The residents of Yogyakarta live close to Mount Merapi, one of the most active of more than 100 Indonesian volcanoes and among the most dangerous volcanoes on earth. The town of Salatiga is 23 kilometres north of the base of Mt Merapi, and many of its residents remember the eruptions of the past. Salatiga is the largest town in the high-risk area, with over 170,000 residents.
We surveyed and interviewed around 30 residents from a variety of backgrounds, and it became apparent that regard for pasrah and a predestined future strongly influenced concern about environmental preservation.
We found that those who were more inclined to believe that natural disasters were directly influenced by God were less likely to see humans as the cause of environmental destruction. Conversely, those who did not view natural disasters as a result of God’s will were more likely to see humanity’s role in environmental degradation such as plastic pollution, air and water pollution, and natural resource overuse (overfishing/deforestation).
It is important to note that, for many people we talked to pasrah is not simply resignation: it is a belief resulting from an inability to leave a disaster-prone area, due to lack of resources or places to go, or failure of the government to respond to unparalleled rates of environmental destruction, from overfishing to deforestation to plastic pollution.
Recognising religious and cultural attitudes
In the wake of the immense destruction in Indonesia, it is increasingly critical that the government recognise religious and cultural attitudes that hinder effective natural disaster responses, as well as the external factors that prevent people from leaving in time, such as the failure of warning systems.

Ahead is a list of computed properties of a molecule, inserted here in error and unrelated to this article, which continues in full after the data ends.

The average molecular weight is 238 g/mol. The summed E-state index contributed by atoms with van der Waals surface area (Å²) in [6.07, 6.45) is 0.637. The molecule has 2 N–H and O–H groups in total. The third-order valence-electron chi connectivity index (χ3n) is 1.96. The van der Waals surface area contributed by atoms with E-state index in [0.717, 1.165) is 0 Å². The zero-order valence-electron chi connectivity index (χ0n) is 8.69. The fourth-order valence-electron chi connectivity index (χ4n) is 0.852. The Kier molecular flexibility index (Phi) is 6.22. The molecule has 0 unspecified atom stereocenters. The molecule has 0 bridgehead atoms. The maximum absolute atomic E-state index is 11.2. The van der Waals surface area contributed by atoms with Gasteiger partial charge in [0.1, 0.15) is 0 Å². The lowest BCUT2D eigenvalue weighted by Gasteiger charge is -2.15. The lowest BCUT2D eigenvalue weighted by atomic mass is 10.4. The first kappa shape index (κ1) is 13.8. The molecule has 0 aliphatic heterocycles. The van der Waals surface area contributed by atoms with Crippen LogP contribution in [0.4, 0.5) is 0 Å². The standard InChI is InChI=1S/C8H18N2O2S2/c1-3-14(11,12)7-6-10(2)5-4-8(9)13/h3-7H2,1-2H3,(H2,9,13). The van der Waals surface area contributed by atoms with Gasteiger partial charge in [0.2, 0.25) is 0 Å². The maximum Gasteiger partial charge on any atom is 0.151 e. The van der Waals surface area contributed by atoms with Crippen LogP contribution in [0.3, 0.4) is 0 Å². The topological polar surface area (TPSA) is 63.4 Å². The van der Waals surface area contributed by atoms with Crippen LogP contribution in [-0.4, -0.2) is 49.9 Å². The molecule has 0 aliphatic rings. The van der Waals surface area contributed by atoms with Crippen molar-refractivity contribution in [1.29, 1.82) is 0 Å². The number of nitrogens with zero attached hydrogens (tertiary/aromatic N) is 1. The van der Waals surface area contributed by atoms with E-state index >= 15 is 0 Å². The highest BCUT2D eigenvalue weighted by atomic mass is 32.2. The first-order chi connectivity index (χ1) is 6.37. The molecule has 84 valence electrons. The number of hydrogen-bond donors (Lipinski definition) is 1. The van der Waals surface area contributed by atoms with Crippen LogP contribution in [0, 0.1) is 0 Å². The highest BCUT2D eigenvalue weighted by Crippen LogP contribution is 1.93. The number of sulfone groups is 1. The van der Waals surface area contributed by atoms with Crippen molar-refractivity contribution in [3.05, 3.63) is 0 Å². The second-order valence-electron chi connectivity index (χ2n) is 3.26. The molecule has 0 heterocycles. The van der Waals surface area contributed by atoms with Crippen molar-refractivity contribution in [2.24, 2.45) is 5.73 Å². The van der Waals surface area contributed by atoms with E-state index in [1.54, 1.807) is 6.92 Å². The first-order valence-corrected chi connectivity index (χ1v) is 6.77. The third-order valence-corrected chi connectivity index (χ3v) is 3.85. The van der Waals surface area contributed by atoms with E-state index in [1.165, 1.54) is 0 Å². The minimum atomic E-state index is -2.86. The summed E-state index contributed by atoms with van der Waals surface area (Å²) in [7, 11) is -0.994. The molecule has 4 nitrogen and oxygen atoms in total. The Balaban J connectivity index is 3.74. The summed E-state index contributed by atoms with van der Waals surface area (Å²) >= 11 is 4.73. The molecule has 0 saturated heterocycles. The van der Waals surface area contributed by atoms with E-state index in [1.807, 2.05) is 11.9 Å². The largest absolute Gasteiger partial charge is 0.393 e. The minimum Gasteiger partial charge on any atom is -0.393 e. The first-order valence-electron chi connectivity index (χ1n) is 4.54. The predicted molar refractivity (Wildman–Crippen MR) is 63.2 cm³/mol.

In terms of environmental stewardship, religious concepts beyond pasrah can also provide valuable lessons for overcoming the problem of the tragedy of the commons. Over 750 verses in the Quran relate to the environment. Likewise, the Christian religion teaches respect for all creation.
These teachings were widely recognised among the people surveyed, and added a critical perspective to the context of pasrah in everyday life.
Related to this, as environmental degradation occurs at rapidly increasing rates, understanding how these same cultural beliefs enable – or discourage – environmental stewardship is equally important. Religious teachings can provide insight into overcoming these barriers. But ultimately a more in-depth understanding of the diverse communities across Indonesia, and the variety of challenges they face, is the first step to prepare people for when disaster strikes.
While the future may remain the will of God, the future health of the world’s environment remains in human hands.
Juliana Wijaya co-authored this piece with Chloe King, student of International Affairs at George Washington University.